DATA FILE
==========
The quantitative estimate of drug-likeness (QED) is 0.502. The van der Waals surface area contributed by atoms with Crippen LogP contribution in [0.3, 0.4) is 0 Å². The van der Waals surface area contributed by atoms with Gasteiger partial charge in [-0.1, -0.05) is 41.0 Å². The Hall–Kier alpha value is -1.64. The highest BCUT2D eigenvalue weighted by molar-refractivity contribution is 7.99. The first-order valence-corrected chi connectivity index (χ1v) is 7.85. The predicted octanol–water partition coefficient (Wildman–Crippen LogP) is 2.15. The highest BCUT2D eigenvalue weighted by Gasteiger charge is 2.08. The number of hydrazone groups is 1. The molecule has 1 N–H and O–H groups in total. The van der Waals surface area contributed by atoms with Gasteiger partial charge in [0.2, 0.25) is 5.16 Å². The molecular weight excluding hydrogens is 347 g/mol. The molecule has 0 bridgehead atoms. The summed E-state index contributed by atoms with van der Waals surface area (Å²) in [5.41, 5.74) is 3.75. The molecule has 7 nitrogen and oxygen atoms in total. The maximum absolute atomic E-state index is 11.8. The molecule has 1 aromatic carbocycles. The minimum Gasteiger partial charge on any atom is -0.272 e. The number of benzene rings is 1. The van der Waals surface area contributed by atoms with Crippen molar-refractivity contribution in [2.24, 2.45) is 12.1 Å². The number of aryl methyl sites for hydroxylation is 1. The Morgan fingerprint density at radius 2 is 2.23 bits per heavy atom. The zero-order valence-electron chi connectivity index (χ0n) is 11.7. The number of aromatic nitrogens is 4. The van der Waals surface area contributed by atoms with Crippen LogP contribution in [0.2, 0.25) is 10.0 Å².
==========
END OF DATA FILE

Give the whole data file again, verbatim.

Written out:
The quantitative estimate of drug-likeness (QED) is 0.502. The van der Waals surface area contributed by atoms with Crippen LogP contribution in [0.3, 0.4) is 0 Å². The van der Waals surface area contributed by atoms with Gasteiger partial charge in [-0.1, -0.05) is 41.0 Å². The Hall–Kier alpha value is -1.64. The highest BCUT2D eigenvalue weighted by molar-refractivity contribution is 7.99. The first-order valence-corrected chi connectivity index (χ1v) is 7.85. The predicted octanol–water partition coefficient (Wildman–Crippen LogP) is 2.15. The highest BCUT2D eigenvalue weighted by Gasteiger charge is 2.08. The number of hydrazone groups is 1. The molecule has 1 N–H and O–H groups in total. The van der Waals surface area contributed by atoms with Gasteiger partial charge in [0.2, 0.25) is 5.16 Å². The molecular weight excluding hydrogens is 347 g/mol. The molecule has 0 bridgehead atoms. The summed E-state index contributed by atoms with van der Waals surface area (Å²) in [5.41, 5.74) is 3.75. The molecule has 7 nitrogen and oxygen atoms in total. The maximum absolute atomic E-state index is 11.8. The molecule has 1 aromatic carbocycles. The minimum Gasteiger partial charge on any atom is -0.272 e. The number of benzene rings is 1. The van der Waals surface area contributed by atoms with Crippen molar-refractivity contribution in [2.24, 2.45) is 12.1 Å². The number of aryl methyl sites for hydroxylation is 1. The Morgan fingerprint density at radius 2 is 2.23 bits per heavy atom. The zero-order valence-electron chi connectivity index (χ0n) is 11.7. The number of aromatic nitrogens is 4. The van der Waals surface area contributed by atoms with Crippen LogP contribution in [0.2, 0.25) is 10.0 Å².